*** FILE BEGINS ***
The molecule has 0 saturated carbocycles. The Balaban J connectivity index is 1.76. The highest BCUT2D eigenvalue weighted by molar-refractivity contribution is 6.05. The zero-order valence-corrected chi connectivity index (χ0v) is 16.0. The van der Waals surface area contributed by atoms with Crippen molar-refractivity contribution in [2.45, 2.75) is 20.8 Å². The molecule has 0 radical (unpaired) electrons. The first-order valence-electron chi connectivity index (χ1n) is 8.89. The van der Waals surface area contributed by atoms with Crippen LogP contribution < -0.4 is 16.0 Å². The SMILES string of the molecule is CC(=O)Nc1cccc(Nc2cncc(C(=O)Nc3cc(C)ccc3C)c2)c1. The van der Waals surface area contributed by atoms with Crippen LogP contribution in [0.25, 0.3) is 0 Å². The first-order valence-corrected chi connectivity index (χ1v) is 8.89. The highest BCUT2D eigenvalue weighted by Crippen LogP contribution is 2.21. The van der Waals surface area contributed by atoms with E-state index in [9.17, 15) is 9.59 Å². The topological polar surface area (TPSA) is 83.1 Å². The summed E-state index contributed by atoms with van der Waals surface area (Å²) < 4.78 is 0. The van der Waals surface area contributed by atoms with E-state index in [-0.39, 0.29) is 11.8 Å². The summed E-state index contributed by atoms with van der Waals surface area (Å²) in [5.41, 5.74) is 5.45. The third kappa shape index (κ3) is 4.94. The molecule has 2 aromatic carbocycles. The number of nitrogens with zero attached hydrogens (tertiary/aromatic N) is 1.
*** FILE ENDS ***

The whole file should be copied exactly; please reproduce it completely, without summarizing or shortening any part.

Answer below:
The molecule has 0 saturated carbocycles. The Balaban J connectivity index is 1.76. The highest BCUT2D eigenvalue weighted by molar-refractivity contribution is 6.05. The zero-order valence-corrected chi connectivity index (χ0v) is 16.0. The van der Waals surface area contributed by atoms with Crippen molar-refractivity contribution in [2.45, 2.75) is 20.8 Å². The molecule has 0 radical (unpaired) electrons. The first-order valence-electron chi connectivity index (χ1n) is 8.89. The van der Waals surface area contributed by atoms with Crippen LogP contribution < -0.4 is 16.0 Å². The SMILES string of the molecule is CC(=O)Nc1cccc(Nc2cncc(C(=O)Nc3cc(C)ccc3C)c2)c1. The van der Waals surface area contributed by atoms with Crippen LogP contribution in [0.25, 0.3) is 0 Å². The first-order valence-corrected chi connectivity index (χ1v) is 8.89. The highest BCUT2D eigenvalue weighted by Crippen LogP contribution is 2.21. The van der Waals surface area contributed by atoms with E-state index in [9.17, 15) is 9.59 Å². The topological polar surface area (TPSA) is 83.1 Å². The summed E-state index contributed by atoms with van der Waals surface area (Å²) < 4.78 is 0. The van der Waals surface area contributed by atoms with E-state index in [-0.39, 0.29) is 11.8 Å². The summed E-state index contributed by atoms with van der Waals surface area (Å²) in [5.41, 5.74) is 5.45. The third kappa shape index (κ3) is 4.94. The molecule has 2 aromatic carbocycles. The number of nitrogens with zero attached hydrogens (tertiary/aromatic N) is 1.